This subject has now been fully as well as ably discussed, and we shall endeavour to reply to some of the arguments adduced in support of the affirmative side of the question in as brief a space as we possibly can. Of course all standards of religious faith are based on Holy Writ; and we understood that this debate was limited to the standard compiled from the Scriptures by men, not whether the Scriptures should be revised. But since it has been brought forward, it matters very little to us.

We admit that faith is unchangeable--that it is the same through all ages, but then the present generation will not accept the religious beliefs and teachings of the twelfth century. A great deal of superstition is liable to gather about faith. In the interval a great many changes have taken place; so that civilization has been greatly extended, and knowledge has greatly increased. People are therefore more qualified to judge for themselves, even on matters of faith, as to what may or may not be consistent with their own minds. But it is contended that, as faith is unchangeable, all the standards of faith which might have been framed ten centuries ago by the narrowminded bigots that then lived are binding on those who live at the present day. This is the ground taken up, and we shall consider what has been advanced in its support. R. S. gives certainly no evidence, except a number of scriptural quotations, which prove nothing except the infallibility of the Bible. He has not, however,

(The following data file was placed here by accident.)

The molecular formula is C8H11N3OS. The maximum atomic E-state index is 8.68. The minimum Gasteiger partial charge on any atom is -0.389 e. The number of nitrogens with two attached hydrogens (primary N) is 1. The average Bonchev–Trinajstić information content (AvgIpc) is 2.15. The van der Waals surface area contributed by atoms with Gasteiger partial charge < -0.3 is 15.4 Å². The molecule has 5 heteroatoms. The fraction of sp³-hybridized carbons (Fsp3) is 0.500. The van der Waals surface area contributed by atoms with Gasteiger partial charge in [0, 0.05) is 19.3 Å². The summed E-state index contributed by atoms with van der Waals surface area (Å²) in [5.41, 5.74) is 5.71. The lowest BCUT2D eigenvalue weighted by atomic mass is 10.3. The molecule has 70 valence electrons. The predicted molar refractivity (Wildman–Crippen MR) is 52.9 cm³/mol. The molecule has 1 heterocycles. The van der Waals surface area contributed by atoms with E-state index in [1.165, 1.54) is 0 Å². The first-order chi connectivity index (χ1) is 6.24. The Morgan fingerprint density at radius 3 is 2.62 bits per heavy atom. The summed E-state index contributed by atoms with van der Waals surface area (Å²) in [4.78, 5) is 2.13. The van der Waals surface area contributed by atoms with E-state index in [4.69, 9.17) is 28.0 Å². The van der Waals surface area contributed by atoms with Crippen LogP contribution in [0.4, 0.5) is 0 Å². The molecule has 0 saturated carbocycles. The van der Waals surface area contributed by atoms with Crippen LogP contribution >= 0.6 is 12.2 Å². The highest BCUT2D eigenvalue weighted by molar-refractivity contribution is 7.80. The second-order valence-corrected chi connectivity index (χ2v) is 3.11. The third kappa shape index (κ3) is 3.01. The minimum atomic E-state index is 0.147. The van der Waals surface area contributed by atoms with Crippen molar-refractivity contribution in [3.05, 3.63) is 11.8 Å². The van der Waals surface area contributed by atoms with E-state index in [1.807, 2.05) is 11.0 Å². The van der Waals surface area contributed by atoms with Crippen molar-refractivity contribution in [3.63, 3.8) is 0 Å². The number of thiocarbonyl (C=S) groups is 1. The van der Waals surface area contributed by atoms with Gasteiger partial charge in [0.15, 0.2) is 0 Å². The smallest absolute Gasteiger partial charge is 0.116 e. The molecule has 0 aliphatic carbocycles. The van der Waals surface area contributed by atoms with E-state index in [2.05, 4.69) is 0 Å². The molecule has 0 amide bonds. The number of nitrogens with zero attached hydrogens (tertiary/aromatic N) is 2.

brought forward one reason in support of the standards of religious faith composed by fallible men; and he supposes that there must have been some sort of Christian doctrine in the early church, as there were